Definition of 141 continuous

25 Random Essential Billiards Terms

Principally British: In snooker, if a player wins all of the required frames in a match without conceding a frame to their opponent - for example, if a player wins a best-of-nine-frame match with a score of 5-0 - this is referred to as a "whitewash". This term is based on a similar term used in the card game of "patience" in the UK. However, it is not used in the context of a 1-0 winning scoreline in a match consisting of a single frame.
(Chiefly British.) In snooker and blackball/eight-ball pool, an instance where the cue ball has been potted (pocketed) after contacting an object ball. It is a fault (foul) in most games. There is no equivalent (current) American term for this specific means of pocketing the white ball. Compare losing hazard, scratch.
All-Africa Pool Association. The AAPA is a member of the WPA.
A player who was playing very well but suddenly starts playing badly. e.g. "He was making everything on every shot, then lost his stroke and couldn't hit anything, costing him the match."
Chiefly American: Also known as side spin, english (which is usually not capitalized) is spin placed on the cue ball when hit with the cue tip to the left or right of the ball's center. English has a marked effect on cue ball rebound angle off cushions (though not off object balls), and is thus crucial for gaining shape; and can be used to "throw" an object ball slightly off its otherwise expected trajectory, to cheat the pocket, and for other effects. "English" is sometimes used more inclusively, to colloquially also refer to follow and draw. In combination one could say bottom-right english, or like the face of a clock (4 o'clock english). The British and Irish do not use this term, instead preferring "side".
This is playing to a higher winning score than eight in the game of one pocket.
Also treble. A British term for a type of bank shot in which the object ball is potted off two cushions, especially by sending it twice across the table and into a side pocket. Also called a two-cushion double.
This is a term used in slang to reference the bridge tool.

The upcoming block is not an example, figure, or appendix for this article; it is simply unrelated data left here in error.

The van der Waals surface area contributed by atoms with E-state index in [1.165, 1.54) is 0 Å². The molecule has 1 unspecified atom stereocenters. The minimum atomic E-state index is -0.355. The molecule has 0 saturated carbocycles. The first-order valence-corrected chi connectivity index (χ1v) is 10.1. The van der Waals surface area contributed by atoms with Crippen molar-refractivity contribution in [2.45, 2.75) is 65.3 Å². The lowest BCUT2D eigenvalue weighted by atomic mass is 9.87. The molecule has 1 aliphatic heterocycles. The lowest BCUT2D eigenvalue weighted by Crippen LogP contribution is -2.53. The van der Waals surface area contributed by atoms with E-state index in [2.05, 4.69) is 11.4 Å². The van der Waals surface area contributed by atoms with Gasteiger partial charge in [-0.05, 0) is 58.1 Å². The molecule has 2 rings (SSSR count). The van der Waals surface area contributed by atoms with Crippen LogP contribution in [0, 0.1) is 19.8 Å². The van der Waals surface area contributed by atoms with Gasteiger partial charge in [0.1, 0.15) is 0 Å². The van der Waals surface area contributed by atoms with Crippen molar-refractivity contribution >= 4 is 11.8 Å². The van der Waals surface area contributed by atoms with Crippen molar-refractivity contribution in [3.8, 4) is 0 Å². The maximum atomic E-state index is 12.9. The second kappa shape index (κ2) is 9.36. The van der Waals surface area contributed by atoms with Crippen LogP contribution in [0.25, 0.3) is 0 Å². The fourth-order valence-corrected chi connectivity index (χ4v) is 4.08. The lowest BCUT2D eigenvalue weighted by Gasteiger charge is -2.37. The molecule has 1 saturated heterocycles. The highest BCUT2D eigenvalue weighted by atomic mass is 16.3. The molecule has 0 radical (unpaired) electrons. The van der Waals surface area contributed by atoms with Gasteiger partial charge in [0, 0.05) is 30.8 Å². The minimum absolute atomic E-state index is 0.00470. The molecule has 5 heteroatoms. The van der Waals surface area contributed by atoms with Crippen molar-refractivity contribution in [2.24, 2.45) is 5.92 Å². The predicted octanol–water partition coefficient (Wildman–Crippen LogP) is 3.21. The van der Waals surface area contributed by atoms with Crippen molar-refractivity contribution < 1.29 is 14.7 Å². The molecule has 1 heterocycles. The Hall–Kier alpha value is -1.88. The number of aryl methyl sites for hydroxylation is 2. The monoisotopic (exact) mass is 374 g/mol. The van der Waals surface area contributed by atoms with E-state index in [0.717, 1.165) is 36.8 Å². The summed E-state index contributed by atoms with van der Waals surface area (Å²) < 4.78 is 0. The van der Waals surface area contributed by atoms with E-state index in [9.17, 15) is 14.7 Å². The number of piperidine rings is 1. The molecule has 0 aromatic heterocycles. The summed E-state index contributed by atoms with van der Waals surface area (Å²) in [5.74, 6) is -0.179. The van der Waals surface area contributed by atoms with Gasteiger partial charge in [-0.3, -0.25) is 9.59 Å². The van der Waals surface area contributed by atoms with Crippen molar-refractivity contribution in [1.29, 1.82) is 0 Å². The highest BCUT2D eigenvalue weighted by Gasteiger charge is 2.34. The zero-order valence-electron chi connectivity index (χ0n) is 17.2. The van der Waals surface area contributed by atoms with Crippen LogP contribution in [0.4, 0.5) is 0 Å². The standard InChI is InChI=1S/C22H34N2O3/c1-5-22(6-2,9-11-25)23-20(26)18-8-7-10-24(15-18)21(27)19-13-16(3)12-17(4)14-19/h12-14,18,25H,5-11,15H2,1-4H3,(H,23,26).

A foul where the rules are blatantly, intentionally violated, with a stiffer penalty (e.g., loss of game) than normal.
This is a match where a player must win so many games more than the other player in order to win the match.
A natural is an easy shot requiring no side spin. A shot is said to be natural if it does not require adjustments, such as a cut angle, side spin, or unusual force. A natural bank shot, for example, is one in which simply shooting straight into the object ball at medium speed and with no spin will send the object ball directly into the target pocket on the other side of the table.
These are fouls made in one turn and then on the next by the same player each time. Some games have a rule that a player will lose the rack or match with three succesive fouls.
Also swan rest. A type of rest, similar to a spider in that the head is raised by longer supporting legs, but instead of a selection of grooves on the top for the cue to rest in there is only one, on the end of an overhanging neck, so that a player can get to the cue ball more easily if the path is blocked by two or more obstructing balls. Also known as the goose neck.
This is the ball that sits in the front, or apex, position in the rack.
Hitting the object ball with not enough of a cut angle; hitting the object ball too full or "fat". It is a well-known maxim that overcutting is preferable to undercutting. See also professional side of the pocket.
Chiefly British: Short for side spin. In Canadian usage, the term is sometimes used as a verb, "to side".
Also winner. A shot in which the cue ball is used to pot another ball. In snooker and most pool games doing this is known as potting, pocketing or sinking the targeted ball. The term derives from this hazard winning the player points, while losing hazards cost the player points, in early forms of billiards. Whether the ball is an object ball or an opponent's cue ball depends upon the type of game (some have two cue balls). The move will score points in most (but not all) games in which hazards (as such) apply, such as English billiards (in which a "red winner" is the potting of the red ball and a "white winner" the potting of the opponent's cue ball, each worth a different amount of points).
This is English that turns into reverse English after contact with the object ball. This will close up the angle on a bank.
This is a particular shot where the potential for a miscue is higher because of the amount of draw that is attempted on the cue ball.
The triangular device, generally plastic, used to group the balls in a pyramid form prior to the beginning of a game.
A two-piece cue constructed to resemble a house cue, with a near-invisible wood-to-wood joint. The subterfuge often enables a hustler to temporarily fool unsuspecting fish into thinking that he or she is an unskilled banger with no regard for finesse or equipment quality. Many league players also use cheap but solid sneaky petes as their break cues.
In three cushion billiards, the most standard shot where the third ball is advantageously placed in a corner.
In snooker, the colour ball that is worth three points, being the second-least valuable colour behind the yellow. It is one of the baulk colours.
This is a ball that is left in a position that allows an easy shot, while time is spent working with other balls to better your position in the game.
A shot where the shooter was trying to make the shot but misses. However, the result of the missed shot ends up being a very good defensive play.